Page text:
monkeebeat Fri 10-Aug-18 10:26:26

I, also, struggle with acronyms on this site.
Is there anyone here who could give me some clues as to what things stand for - and I need basics, I’m afraid.( I have tried asking as sn actual post but canMt ser it anywhere)
Thanking you in anticipation

oldbatty Fri 10-Aug-18 10:30:26

I think perhaps she is unwell. Depression? Speak kindly and directly to her, not to your son about her.

ajanela Fri 10-Aug-18 10:37:03

Have you thought your DIL might have mild Autism. The difficulty communicating, wanting her own space difficulty with visitors all seem to fit. Especially when you said she goes to her room in the day to read a book. Many girls go undiagnosed as they are good at covering up.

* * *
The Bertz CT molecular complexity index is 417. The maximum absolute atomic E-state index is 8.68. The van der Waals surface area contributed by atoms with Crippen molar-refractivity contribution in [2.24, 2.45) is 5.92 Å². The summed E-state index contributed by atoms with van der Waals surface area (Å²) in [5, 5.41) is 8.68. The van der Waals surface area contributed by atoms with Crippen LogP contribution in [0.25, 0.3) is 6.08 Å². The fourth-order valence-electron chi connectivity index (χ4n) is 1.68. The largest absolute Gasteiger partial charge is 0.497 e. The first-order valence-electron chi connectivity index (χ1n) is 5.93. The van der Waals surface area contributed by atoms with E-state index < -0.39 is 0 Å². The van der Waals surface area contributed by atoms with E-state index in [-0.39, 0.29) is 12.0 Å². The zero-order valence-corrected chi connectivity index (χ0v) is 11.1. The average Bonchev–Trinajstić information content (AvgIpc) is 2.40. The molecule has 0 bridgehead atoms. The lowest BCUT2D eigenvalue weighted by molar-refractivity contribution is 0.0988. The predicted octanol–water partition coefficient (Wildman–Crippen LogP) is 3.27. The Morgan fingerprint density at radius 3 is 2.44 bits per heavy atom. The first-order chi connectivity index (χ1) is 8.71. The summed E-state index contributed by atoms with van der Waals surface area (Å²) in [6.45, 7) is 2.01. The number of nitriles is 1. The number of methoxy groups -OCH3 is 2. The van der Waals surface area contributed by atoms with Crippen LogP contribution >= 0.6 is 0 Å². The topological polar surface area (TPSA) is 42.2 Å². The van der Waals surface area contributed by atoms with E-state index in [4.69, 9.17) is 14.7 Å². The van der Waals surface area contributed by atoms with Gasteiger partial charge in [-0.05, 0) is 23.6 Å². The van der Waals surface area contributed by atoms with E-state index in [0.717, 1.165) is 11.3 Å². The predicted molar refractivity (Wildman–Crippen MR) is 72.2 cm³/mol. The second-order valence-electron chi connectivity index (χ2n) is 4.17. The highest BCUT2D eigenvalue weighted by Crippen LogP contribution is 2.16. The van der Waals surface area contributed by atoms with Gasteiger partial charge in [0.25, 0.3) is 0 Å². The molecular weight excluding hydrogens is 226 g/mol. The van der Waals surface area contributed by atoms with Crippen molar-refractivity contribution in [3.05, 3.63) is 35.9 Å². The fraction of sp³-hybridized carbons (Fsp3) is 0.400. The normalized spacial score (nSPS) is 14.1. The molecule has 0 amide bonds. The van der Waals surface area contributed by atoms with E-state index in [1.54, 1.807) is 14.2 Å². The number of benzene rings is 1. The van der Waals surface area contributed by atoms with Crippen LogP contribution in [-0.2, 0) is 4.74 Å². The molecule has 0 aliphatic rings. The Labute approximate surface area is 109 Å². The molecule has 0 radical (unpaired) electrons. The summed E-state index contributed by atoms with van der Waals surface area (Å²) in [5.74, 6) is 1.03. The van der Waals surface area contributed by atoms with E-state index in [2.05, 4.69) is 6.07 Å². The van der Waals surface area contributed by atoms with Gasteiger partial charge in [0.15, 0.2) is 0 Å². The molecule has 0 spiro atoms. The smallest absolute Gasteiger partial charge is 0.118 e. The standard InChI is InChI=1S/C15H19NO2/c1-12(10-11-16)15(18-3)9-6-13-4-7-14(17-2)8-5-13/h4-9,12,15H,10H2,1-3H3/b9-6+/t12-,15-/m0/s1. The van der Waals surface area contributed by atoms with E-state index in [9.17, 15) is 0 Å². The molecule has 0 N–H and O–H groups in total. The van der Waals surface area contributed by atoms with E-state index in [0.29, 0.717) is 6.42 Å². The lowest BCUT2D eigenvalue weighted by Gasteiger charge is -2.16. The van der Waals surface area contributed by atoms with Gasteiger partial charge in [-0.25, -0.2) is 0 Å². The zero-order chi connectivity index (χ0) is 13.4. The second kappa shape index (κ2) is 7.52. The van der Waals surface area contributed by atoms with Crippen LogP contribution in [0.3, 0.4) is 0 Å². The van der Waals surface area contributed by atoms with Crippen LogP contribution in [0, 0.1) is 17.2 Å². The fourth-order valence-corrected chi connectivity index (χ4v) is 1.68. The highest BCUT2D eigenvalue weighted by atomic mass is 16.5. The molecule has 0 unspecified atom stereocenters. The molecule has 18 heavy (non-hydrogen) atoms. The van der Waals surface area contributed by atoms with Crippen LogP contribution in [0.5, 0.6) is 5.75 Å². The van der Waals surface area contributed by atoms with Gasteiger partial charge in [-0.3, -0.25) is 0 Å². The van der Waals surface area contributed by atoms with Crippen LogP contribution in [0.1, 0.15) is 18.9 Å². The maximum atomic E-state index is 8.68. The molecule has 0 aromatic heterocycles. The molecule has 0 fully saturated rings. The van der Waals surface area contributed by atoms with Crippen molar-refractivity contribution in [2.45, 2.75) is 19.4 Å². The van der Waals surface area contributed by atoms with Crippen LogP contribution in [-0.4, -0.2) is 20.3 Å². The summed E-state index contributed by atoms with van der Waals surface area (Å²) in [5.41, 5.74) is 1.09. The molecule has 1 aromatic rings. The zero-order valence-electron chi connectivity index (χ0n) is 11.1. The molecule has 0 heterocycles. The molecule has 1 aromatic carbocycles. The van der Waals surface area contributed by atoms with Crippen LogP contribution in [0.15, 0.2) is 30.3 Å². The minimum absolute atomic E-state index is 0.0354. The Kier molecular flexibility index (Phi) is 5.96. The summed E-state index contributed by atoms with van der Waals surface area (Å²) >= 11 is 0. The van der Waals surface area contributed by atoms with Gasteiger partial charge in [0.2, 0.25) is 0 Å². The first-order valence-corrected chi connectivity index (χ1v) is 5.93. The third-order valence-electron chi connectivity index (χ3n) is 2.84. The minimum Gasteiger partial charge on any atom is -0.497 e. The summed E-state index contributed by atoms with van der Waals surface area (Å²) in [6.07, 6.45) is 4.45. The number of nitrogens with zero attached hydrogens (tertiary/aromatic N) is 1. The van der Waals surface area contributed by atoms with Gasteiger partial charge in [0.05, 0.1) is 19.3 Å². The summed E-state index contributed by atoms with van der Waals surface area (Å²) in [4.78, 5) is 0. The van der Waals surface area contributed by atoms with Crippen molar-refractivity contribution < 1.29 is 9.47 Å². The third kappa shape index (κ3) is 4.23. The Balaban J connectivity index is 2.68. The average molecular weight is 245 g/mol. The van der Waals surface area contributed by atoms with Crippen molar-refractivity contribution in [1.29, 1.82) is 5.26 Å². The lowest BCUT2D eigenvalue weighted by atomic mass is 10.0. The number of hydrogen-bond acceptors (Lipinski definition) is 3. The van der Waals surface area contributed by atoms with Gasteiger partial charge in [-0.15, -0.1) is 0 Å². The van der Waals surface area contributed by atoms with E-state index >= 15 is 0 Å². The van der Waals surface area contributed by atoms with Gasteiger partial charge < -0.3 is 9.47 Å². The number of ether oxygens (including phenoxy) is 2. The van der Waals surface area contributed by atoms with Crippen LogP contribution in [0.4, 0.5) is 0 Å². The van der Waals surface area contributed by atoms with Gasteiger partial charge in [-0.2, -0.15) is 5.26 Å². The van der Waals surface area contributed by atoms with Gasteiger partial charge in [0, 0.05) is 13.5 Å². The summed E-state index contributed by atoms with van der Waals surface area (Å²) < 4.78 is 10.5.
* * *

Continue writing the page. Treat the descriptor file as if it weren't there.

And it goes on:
Ask your son how she is with other friends and visitors?

Also why should she be friendly and chatty when she doesn't enjoy it. Please except her how she is, not how you want her to be. She is not doing you any harm and it is you who are making it an issue and life difficult for your son. Enjoy the time with your son and GC and let her enjoy her book and space. Stop trying to make her fit into the mould you want. Then you won't be at your wits' end.